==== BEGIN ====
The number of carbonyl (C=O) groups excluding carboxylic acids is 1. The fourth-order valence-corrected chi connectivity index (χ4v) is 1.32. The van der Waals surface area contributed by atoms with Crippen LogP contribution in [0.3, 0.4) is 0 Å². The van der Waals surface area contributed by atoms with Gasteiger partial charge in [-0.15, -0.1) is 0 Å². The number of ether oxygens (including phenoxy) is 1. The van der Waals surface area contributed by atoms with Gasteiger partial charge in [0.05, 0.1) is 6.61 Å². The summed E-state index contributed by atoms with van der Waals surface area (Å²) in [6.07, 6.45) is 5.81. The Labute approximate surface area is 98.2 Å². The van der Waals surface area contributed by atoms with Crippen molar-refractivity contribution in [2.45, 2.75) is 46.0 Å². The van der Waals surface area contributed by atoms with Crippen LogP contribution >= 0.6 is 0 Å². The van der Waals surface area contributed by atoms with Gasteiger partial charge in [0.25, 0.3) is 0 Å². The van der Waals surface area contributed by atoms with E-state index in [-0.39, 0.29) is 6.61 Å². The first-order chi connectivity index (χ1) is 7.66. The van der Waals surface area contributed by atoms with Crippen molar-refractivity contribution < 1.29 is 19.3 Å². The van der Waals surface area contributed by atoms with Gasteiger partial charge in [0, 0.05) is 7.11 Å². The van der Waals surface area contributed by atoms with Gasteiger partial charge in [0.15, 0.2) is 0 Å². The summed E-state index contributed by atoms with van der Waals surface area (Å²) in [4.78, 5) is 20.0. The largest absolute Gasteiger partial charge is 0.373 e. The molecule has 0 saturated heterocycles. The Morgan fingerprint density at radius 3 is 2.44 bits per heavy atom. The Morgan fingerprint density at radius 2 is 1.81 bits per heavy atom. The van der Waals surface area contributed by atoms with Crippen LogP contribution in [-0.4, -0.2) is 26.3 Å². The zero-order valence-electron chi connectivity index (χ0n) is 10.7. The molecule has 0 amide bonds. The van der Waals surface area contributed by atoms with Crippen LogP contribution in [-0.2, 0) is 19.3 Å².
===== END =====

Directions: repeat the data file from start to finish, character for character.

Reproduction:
The number of carbonyl (C=O) groups excluding carboxylic acids is 1. The fourth-order valence-corrected chi connectivity index (χ4v) is 1.32. The van der Waals surface area contributed by atoms with Crippen LogP contribution in [0.3, 0.4) is 0 Å². The van der Waals surface area contributed by atoms with Gasteiger partial charge in [-0.15, -0.1) is 0 Å². The number of ether oxygens (including phenoxy) is 1. The van der Waals surface area contributed by atoms with Gasteiger partial charge in [0.05, 0.1) is 6.61 Å². The summed E-state index contributed by atoms with van der Waals surface area (Å²) in [6.07, 6.45) is 5.81. The Labute approximate surface area is 98.2 Å². The van der Waals surface area contributed by atoms with Crippen molar-refractivity contribution in [2.45, 2.75) is 46.0 Å². The van der Waals surface area contributed by atoms with Crippen LogP contribution >= 0.6 is 0 Å². The van der Waals surface area contributed by atoms with Gasteiger partial charge in [0.25, 0.3) is 0 Å². The van der Waals surface area contributed by atoms with E-state index in [-0.39, 0.29) is 6.61 Å². The first-order chi connectivity index (χ1) is 7.66. The van der Waals surface area contributed by atoms with Crippen molar-refractivity contribution < 1.29 is 19.3 Å². The van der Waals surface area contributed by atoms with Gasteiger partial charge in [0, 0.05) is 7.11 Å². The van der Waals surface area contributed by atoms with Gasteiger partial charge in [0.15, 0.2) is 0 Å². The summed E-state index contributed by atoms with van der Waals surface area (Å²) in [4.78, 5) is 20.0. The largest absolute Gasteiger partial charge is 0.373 e. The molecule has 0 saturated heterocycles. The Morgan fingerprint density at radius 3 is 2.44 bits per heavy atom. The Morgan fingerprint density at radius 2 is 1.81 bits per heavy atom. The van der Waals surface area contributed by atoms with Crippen LogP contribution in [-0.4, -0.2) is 26.3 Å². The zero-order valence-electron chi connectivity index (χ0n) is 10.7. The molecule has 0 amide bonds. The van der Waals surface area contributed by atoms with Crippen LogP contribution in [-0.2, 0) is 19.3 Å².